This study develops a model of the causal impact of social capital on organizational performance, with particular attention to specifying the contingencies that transform some kinds of network ties into social capital or social liability. The study unpacks the “black box” linking social structure and firms' goal attainment by turning to mid-level theories of group heterogeneity and group processes. Hypotheses were tested using data from a national survey of investment clubs. The findings indicate that net increases in instrumental ties at the individual level produce social capital at the organization level in two ways: by increasing the information pool available to decision makers, and increasing their willingness to engage in constructive debate about that information. The combined effects produce increased profits for the organization.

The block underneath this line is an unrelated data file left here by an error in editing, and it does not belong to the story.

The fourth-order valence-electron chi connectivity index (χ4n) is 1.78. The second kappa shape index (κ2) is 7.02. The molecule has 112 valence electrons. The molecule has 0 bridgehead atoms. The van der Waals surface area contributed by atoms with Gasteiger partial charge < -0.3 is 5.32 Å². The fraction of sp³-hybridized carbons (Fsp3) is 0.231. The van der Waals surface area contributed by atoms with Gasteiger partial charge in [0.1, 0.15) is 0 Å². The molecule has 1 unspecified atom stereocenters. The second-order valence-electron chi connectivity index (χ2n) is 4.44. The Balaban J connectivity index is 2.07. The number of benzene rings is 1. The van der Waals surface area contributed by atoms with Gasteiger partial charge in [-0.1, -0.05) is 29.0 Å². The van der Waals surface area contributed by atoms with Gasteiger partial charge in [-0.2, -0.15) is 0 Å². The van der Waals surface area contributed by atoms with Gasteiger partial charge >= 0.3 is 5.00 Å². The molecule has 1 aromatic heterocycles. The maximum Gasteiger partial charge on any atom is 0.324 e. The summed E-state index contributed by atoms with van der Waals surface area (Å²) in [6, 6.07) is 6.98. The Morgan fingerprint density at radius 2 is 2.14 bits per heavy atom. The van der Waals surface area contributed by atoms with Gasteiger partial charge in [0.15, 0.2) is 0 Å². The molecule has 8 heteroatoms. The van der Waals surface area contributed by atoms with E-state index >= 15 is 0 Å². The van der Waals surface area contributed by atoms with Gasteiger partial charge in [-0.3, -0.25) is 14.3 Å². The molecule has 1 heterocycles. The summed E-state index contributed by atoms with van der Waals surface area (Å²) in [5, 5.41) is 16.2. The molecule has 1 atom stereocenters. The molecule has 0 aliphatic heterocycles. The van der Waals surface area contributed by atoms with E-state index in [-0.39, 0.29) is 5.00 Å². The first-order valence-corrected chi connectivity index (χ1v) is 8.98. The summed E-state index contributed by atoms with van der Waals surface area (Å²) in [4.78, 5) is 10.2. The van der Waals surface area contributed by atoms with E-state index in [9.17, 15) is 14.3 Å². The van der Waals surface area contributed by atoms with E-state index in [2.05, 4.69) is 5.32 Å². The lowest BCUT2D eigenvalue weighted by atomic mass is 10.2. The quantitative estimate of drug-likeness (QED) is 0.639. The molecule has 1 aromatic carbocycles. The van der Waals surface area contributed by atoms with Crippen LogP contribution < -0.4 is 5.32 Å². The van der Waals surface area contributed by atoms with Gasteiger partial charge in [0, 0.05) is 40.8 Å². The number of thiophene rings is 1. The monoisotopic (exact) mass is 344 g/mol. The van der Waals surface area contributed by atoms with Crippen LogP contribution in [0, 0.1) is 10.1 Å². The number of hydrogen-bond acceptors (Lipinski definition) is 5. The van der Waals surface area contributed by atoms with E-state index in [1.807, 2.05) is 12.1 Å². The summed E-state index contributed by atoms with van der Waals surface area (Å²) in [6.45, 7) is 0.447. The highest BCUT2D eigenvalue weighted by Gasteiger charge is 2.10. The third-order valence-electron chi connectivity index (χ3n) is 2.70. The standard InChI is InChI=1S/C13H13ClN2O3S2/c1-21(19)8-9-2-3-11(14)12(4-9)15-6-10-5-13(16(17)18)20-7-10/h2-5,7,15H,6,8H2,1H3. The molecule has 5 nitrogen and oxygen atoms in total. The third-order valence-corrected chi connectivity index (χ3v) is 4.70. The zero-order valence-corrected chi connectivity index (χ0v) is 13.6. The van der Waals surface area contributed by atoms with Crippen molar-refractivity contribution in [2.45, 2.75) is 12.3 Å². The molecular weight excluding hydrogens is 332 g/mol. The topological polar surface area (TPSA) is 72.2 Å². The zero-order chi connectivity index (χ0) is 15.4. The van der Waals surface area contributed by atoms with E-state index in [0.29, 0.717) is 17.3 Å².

Harrington, B. (2001), "Organizational performance and corporate social capital: A contingency model", Gabbay, S. and Leenders, R. (Ed.) Social Capital of Organizations (Research in the Sociology of Organizations, Vol. 18), Emerald Group Publishing Limited, Bingley, pp. 83-106. https://doi.org/10.1016/S0733-558X(01)18004-3Download as .RIS
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